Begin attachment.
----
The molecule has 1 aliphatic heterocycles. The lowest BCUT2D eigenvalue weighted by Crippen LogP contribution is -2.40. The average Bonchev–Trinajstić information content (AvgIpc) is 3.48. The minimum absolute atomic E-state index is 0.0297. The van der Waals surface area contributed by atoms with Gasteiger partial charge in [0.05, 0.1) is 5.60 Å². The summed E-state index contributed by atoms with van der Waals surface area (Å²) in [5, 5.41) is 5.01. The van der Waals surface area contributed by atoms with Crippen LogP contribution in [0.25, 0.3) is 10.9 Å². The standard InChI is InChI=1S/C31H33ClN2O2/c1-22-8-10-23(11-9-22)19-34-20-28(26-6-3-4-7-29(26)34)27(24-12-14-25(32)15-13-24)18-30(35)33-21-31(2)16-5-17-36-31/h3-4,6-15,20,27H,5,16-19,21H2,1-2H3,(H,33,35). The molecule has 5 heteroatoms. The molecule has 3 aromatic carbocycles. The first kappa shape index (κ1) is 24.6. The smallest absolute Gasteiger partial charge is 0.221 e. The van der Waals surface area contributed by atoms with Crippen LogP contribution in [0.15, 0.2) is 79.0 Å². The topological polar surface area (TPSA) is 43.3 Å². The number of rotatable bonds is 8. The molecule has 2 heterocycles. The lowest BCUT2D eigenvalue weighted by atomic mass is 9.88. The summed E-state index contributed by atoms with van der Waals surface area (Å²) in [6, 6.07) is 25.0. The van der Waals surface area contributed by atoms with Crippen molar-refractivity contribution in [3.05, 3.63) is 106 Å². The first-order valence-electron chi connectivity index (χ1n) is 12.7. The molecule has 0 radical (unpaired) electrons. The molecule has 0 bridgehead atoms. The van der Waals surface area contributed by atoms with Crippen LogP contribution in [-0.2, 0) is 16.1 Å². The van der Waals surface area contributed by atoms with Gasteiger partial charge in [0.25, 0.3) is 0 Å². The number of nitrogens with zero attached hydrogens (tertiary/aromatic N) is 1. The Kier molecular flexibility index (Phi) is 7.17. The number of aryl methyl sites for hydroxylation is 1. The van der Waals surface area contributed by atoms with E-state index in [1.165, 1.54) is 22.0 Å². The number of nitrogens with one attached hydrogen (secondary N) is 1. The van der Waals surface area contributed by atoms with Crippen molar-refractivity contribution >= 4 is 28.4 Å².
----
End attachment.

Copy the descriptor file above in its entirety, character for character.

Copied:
The molecule has 1 aliphatic heterocycles. The lowest BCUT2D eigenvalue weighted by Crippen LogP contribution is -2.40. The average Bonchev–Trinajstić information content (AvgIpc) is 3.48. The minimum absolute atomic E-state index is 0.0297. The van der Waals surface area contributed by atoms with Gasteiger partial charge in [0.05, 0.1) is 5.60 Å². The summed E-state index contributed by atoms with van der Waals surface area (Å²) in [5, 5.41) is 5.01. The van der Waals surface area contributed by atoms with Crippen LogP contribution in [0.25, 0.3) is 10.9 Å². The standard InChI is InChI=1S/C31H33ClN2O2/c1-22-8-10-23(11-9-22)19-34-20-28(26-6-3-4-7-29(26)34)27(24-12-14-25(32)15-13-24)18-30(35)33-21-31(2)16-5-17-36-31/h3-4,6-15,20,27H,5,16-19,21H2,1-2H3,(H,33,35). The molecule has 5 heteroatoms. The molecule has 3 aromatic carbocycles. The first kappa shape index (κ1) is 24.6. The smallest absolute Gasteiger partial charge is 0.221 e. The van der Waals surface area contributed by atoms with Crippen LogP contribution in [0.15, 0.2) is 79.0 Å². The topological polar surface area (TPSA) is 43.3 Å². The number of rotatable bonds is 8. The molecule has 2 heterocycles. The lowest BCUT2D eigenvalue weighted by atomic mass is 9.88. The summed E-state index contributed by atoms with van der Waals surface area (Å²) in [6, 6.07) is 25.0. The van der Waals surface area contributed by atoms with Crippen molar-refractivity contribution in [3.05, 3.63) is 106 Å². The first-order valence-electron chi connectivity index (χ1n) is 12.7. The molecule has 0 radical (unpaired) electrons. The molecule has 0 bridgehead atoms. The van der Waals surface area contributed by atoms with Crippen LogP contribution in [-0.2, 0) is 16.1 Å². The van der Waals surface area contributed by atoms with Gasteiger partial charge in [0.25, 0.3) is 0 Å². The number of nitrogens with zero attached hydrogens (tertiary/aromatic N) is 1. The Kier molecular flexibility index (Phi) is 7.17. The number of aryl methyl sites for hydroxylation is 1. The van der Waals surface area contributed by atoms with E-state index in [1.165, 1.54) is 22.0 Å². The number of nitrogens with one attached hydrogen (secondary N) is 1. The van der Waals surface area contributed by atoms with Crippen molar-refractivity contribution >= 4 is 28.4 Å².